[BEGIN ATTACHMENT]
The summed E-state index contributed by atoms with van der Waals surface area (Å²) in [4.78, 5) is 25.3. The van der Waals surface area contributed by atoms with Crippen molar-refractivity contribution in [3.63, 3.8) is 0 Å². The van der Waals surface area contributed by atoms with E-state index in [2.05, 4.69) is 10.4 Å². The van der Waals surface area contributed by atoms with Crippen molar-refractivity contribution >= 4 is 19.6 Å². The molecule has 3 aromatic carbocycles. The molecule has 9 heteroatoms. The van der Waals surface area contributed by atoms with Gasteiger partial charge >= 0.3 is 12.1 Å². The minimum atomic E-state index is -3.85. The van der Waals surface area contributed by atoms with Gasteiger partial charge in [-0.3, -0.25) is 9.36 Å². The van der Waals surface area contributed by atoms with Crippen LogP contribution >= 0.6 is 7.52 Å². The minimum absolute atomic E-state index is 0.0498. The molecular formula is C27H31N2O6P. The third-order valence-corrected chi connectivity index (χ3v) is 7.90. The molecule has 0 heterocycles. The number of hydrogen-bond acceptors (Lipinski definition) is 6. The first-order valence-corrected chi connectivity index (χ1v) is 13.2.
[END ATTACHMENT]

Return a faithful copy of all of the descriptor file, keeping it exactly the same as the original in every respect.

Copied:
The summed E-state index contributed by atoms with van der Waals surface area (Å²) in [4.78, 5) is 25.3. The van der Waals surface area contributed by atoms with Crippen molar-refractivity contribution in [3.63, 3.8) is 0 Å². The van der Waals surface area contributed by atoms with E-state index in [2.05, 4.69) is 10.4 Å². The van der Waals surface area contributed by atoms with Crippen molar-refractivity contribution >= 4 is 19.6 Å². The molecule has 3 aromatic carbocycles. The molecule has 9 heteroatoms. The van der Waals surface area contributed by atoms with Gasteiger partial charge >= 0.3 is 12.1 Å². The minimum atomic E-state index is -3.85. The van der Waals surface area contributed by atoms with Gasteiger partial charge in [-0.3, -0.25) is 9.36 Å². The van der Waals surface area contributed by atoms with Crippen LogP contribution >= 0.6 is 7.52 Å². The minimum absolute atomic E-state index is 0.0498. The molecular formula is C27H31N2O6P. The third-order valence-corrected chi connectivity index (χ3v) is 7.90. The molecule has 0 heterocycles. The number of hydrogen-bond acceptors (Lipinski definition) is 6. The first-order valence-corrected chi connectivity index (χ1v) is 13.2.